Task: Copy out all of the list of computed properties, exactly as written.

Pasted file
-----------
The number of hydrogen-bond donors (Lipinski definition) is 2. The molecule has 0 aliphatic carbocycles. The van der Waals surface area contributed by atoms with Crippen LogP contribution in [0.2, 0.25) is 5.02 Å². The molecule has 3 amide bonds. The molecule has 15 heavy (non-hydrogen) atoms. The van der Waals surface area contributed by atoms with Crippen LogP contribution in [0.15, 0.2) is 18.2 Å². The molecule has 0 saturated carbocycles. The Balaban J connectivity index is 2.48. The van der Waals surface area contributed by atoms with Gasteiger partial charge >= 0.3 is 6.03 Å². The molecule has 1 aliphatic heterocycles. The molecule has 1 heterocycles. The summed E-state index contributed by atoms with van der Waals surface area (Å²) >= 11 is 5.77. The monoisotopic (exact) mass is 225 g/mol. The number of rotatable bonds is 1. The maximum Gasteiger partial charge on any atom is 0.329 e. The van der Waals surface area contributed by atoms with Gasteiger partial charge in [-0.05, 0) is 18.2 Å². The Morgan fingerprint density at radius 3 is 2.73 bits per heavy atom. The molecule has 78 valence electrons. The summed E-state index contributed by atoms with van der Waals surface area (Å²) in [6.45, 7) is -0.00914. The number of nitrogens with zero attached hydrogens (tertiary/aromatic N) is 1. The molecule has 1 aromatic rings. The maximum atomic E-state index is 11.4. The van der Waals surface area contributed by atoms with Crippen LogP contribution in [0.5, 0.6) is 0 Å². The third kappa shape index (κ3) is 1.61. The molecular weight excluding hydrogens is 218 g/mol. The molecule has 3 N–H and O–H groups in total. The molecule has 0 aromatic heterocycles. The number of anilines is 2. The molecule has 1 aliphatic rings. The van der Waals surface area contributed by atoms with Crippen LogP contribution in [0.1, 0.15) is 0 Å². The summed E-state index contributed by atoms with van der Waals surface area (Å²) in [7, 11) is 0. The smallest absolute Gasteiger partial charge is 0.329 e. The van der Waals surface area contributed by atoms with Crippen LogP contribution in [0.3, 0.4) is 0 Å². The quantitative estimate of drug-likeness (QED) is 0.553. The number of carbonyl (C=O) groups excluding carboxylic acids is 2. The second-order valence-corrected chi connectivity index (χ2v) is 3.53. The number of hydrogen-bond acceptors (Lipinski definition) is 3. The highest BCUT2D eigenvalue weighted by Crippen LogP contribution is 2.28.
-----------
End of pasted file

The number of hydrogen-bond donors (Lipinski definition) is 2. The molecule has 0 aliphatic carbocycles. The van der Waals surface area contributed by atoms with Crippen LogP contribution in [0.2, 0.25) is 5.02 Å². The molecule has 3 amide bonds. The molecule has 15 heavy (non-hydrogen) atoms. The van der Waals surface area contributed by atoms with Crippen LogP contribution in [0.15, 0.2) is 18.2 Å². The molecule has 0 saturated carbocycles. The Balaban J connectivity index is 2.48. The van der Waals surface area contributed by atoms with Gasteiger partial charge >= 0.3 is 6.03 Å². The molecule has 1 aliphatic heterocycles. The molecule has 1 heterocycles. The summed E-state index contributed by atoms with van der Waals surface area (Å²) >= 11 is 5.77. The monoisotopic (exact) mass is 225 g/mol. The number of rotatable bonds is 1. The maximum Gasteiger partial charge on any atom is 0.329 e. The van der Waals surface area contributed by atoms with Gasteiger partial charge in [-0.05, 0) is 18.2 Å². The Morgan fingerprint density at radius 3 is 2.73 bits per heavy atom. The molecule has 78 valence electrons. The summed E-state index contributed by atoms with van der Waals surface area (Å²) in [6.45, 7) is -0.00914. The number of nitrogens with zero attached hydrogens (tertiary/aromatic N) is 1. The molecule has 1 aromatic rings. The maximum atomic E-state index is 11.4. The van der Waals surface area contributed by atoms with Crippen LogP contribution in [0.5, 0.6) is 0 Å². The third kappa shape index (κ3) is 1.61. The molecular weight excluding hydrogens is 218 g/mol. The molecule has 3 N–H and O–H groups in total. The molecule has 0 aromatic heterocycles. The number of anilines is 2. The molecule has 1 aliphatic rings. The van der Waals surface area contributed by atoms with Crippen LogP contribution in [0.1, 0.15) is 0 Å². The summed E-state index contributed by atoms with van der Waals surface area (Å²) in [7, 11) is 0. The smallest absolute Gasteiger partial charge is 0.329 e. The van der Waals surface area contributed by atoms with Crippen LogP contribution in [0.3, 0.4) is 0 Å². The quantitative estimate of drug-likeness (QED) is 0.553. The number of carbonyl (C=O) groups excluding carboxylic acids is 2. The second-order valence-corrected chi connectivity index (χ2v) is 3.53. The number of hydrogen-bond acceptors (Lipinski definition) is 3. The highest BCUT2D eigenvalue weighted by Crippen LogP contribution is 2.28.